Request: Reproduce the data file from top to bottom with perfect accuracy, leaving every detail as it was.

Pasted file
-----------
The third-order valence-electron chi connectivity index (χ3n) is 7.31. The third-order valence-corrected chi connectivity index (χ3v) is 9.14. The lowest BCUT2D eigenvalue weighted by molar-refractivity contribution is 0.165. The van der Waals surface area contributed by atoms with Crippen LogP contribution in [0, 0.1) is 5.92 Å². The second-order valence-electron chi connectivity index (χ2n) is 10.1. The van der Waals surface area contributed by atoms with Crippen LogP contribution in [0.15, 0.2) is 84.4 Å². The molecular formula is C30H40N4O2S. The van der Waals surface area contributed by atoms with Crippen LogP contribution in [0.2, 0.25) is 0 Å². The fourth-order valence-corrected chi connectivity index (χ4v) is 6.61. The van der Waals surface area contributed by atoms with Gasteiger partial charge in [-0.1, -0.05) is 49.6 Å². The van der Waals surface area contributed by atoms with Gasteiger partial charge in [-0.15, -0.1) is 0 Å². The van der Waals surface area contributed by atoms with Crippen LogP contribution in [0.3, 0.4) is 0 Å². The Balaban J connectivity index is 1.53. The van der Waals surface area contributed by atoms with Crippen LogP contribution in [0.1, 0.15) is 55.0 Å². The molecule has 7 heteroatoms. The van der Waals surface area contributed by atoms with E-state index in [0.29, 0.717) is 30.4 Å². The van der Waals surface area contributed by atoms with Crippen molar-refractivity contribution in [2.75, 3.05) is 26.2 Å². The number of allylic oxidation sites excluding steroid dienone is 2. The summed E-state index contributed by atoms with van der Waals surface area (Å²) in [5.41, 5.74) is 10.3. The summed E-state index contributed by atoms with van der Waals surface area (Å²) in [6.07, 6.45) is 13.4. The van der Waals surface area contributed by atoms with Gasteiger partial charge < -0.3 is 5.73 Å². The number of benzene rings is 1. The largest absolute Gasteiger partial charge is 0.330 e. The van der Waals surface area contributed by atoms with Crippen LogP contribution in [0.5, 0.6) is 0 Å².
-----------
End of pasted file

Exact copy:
The third-order valence-electron chi connectivity index (χ3n) is 7.31. The third-order valence-corrected chi connectivity index (χ3v) is 9.14. The lowest BCUT2D eigenvalue weighted by molar-refractivity contribution is 0.165. The van der Waals surface area contributed by atoms with Crippen LogP contribution in [0, 0.1) is 5.92 Å². The second-order valence-electron chi connectivity index (χ2n) is 10.1. The van der Waals surface area contributed by atoms with Crippen LogP contribution in [0.15, 0.2) is 84.4 Å². The molecular formula is C30H40N4O2S. The van der Waals surface area contributed by atoms with Crippen LogP contribution in [0.2, 0.25) is 0 Å². The fourth-order valence-corrected chi connectivity index (χ4v) is 6.61. The van der Waals surface area contributed by atoms with Gasteiger partial charge in [-0.1, -0.05) is 49.6 Å². The van der Waals surface area contributed by atoms with Gasteiger partial charge in [-0.15, -0.1) is 0 Å². The van der Waals surface area contributed by atoms with Crippen LogP contribution in [0.3, 0.4) is 0 Å². The Balaban J connectivity index is 1.53. The van der Waals surface area contributed by atoms with Crippen LogP contribution in [0.1, 0.15) is 55.0 Å². The molecule has 7 heteroatoms. The van der Waals surface area contributed by atoms with E-state index in [0.29, 0.717) is 30.4 Å². The van der Waals surface area contributed by atoms with Crippen molar-refractivity contribution in [2.75, 3.05) is 26.2 Å². The number of allylic oxidation sites excluding steroid dienone is 2. The summed E-state index contributed by atoms with van der Waals surface area (Å²) in [5.41, 5.74) is 10.3. The summed E-state index contributed by atoms with van der Waals surface area (Å²) in [6.07, 6.45) is 13.4. The van der Waals surface area contributed by atoms with Gasteiger partial charge < -0.3 is 5.73 Å². The number of benzene rings is 1. The largest absolute Gasteiger partial charge is 0.330 e. The van der Waals surface area contributed by atoms with Crippen LogP contribution in [0.5, 0.6) is 0 Å².